Subjects/Keywords: Racial diversity; Park; Public space

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APA · Chicago · MLA · Vancouver · CSE | Export to Zotero / EndNote / Reference Manager

APA (6th Edition):

Jagels, E. (2017). Fostering diversity a study on racial diversity in Swope Park. (Masters Thesis). Kansas State University. Retrieved from http://hdl.handle.net/2097/35546

Chicago Manual of Style (16th Edition):

Jagels, Emily. “Fostering diversity a study on racial diversity in Swope Park.” 2017. Masters Thesis, Kansas State University. Accessed October 16, 2019. http://hdl.handle.net/2097/35546.

MLA Handbook (7th Edition):

Jagels, Emily. “Fostering diversity a study on racial diversity in Swope Park.” 2017. Web. 16 Oct 2019.

Vancouver:

Jagels E. Fostering diversity a study on racial diversity in Swope Park. [Internet] [Masters thesis]. Kansas State University; 2017. [cited 2019 Oct 16]. Available from: http://hdl.handle.net/2097/35546.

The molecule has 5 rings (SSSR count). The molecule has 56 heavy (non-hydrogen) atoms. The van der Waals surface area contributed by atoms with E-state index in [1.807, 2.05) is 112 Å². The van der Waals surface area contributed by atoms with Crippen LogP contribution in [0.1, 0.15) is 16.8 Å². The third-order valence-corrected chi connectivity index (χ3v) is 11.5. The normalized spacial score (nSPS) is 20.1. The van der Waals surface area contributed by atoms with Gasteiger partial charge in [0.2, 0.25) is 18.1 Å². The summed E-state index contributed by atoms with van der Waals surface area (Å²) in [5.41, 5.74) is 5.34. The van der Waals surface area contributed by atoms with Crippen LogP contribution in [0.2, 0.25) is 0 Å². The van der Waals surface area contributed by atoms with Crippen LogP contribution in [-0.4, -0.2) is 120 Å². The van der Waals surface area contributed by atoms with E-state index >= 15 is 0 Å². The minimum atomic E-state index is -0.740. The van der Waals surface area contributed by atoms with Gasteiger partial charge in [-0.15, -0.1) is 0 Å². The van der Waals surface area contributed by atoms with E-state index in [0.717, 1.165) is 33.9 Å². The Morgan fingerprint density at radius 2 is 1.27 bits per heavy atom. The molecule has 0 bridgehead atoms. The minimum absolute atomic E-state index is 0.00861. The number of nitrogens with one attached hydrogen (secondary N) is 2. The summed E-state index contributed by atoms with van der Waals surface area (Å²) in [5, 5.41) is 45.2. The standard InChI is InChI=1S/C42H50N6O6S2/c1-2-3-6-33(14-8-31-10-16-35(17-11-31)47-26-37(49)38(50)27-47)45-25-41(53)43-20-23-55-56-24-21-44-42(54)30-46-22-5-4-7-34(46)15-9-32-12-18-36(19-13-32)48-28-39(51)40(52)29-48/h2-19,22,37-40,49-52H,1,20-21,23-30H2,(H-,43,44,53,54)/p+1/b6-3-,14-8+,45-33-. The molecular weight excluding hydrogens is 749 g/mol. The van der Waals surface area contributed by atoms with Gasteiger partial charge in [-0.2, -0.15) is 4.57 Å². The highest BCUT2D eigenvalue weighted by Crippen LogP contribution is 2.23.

Council of Science Editors:

Jagels E. Fostering diversity a study on racial diversity in Swope Park. [Masters Thesis]. Kansas State University; 2017. Available from: http://hdl.handle.net/2097/35546


Kansas State University

2. Swehla, Tyler. Riverfront remediation: redevelopment for human access and wildlife health.

Degree: Master of Landscape Architecture, Department of Landscape Architecture/Regional and Community Planning, 2017, Kansas State University